Q: You visited a city where you have many friends, but you went to be alone and recharge. A friend saw one of your social media posts from the trip and asked why you didn’t let her know you were in town. How can you be honest without making her feel that you were avoiding her?
A: It’s important that we acknowledge our right to occasionally put our own needs ahead of those of others — whether it’s family members or friends. Yes, spending time with others is part of the commitment we make to being in relationships, but ultimately we have to spend our time in ways we feel is best for ourselves.
The easiest solution to your problem would have been to not post anything about your trip. It’s the first rule of social media: Think before you post.
But it’s too late for that now. All you can do is offer a disclaimer: “I was taking some much needed R&R and was trying to keep a low profile. I’m disappointed about not having time to catch up with everyone I love, but sometimes a person just needs some downtime, right?”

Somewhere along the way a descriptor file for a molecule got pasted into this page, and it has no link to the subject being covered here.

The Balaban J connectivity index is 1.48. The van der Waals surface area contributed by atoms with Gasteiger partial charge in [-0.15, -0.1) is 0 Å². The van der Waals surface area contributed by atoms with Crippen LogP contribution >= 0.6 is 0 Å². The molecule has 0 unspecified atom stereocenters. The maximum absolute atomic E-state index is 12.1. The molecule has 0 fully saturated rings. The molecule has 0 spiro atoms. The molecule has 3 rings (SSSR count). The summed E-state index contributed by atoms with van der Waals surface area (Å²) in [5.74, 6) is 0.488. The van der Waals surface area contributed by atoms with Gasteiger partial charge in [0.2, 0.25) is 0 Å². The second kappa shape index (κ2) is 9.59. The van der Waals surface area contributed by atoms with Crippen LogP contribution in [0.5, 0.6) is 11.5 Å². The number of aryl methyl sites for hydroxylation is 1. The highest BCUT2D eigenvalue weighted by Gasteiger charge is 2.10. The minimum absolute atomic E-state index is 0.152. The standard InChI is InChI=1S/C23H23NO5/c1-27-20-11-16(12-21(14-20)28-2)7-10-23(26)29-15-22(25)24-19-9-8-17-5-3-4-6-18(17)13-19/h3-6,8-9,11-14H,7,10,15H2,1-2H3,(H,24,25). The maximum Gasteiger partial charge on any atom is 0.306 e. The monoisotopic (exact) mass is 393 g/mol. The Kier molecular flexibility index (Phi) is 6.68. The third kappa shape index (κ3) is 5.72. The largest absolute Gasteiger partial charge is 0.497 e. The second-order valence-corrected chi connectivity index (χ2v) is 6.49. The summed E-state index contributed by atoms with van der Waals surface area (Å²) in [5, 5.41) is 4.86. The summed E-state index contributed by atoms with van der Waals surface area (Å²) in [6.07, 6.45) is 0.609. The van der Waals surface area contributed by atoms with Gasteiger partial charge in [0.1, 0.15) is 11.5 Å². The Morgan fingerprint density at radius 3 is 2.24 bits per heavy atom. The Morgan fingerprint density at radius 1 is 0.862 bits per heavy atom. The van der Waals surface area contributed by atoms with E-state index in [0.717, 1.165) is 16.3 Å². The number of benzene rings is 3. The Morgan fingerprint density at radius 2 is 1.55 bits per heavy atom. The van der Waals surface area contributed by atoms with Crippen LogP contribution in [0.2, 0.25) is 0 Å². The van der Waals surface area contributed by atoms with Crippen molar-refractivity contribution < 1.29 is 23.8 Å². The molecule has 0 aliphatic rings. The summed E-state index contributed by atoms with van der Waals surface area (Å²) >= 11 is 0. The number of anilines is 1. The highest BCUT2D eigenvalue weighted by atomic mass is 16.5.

Don’t feel guilty about taking care of your own needs. You should pat yourself on the back for honoring what you know is right for you.
SUZANNE DEGGES-WHITE, co-author of “Toxic Friendships: Knowing the Rules and Dealing With the Friends Who Break Them”
A: Ideally, never post on social media about this sort of trip because you can bet someone will be offended. But if you get busted, never lie or be defensive.
The best approach is just to fess up. Say something like, “I was looking for a much needed getaway. For the sake of my sanity, I slipped into town and slipped out. Yes, I posted about it on Facebook and waited to do so after I got back home. I hope you understand.”
Finally, don’t apologize; you were not being selfish. Hopefully, your friend understands, and if not, that is her problem.
SHARON HILL, etiquette expert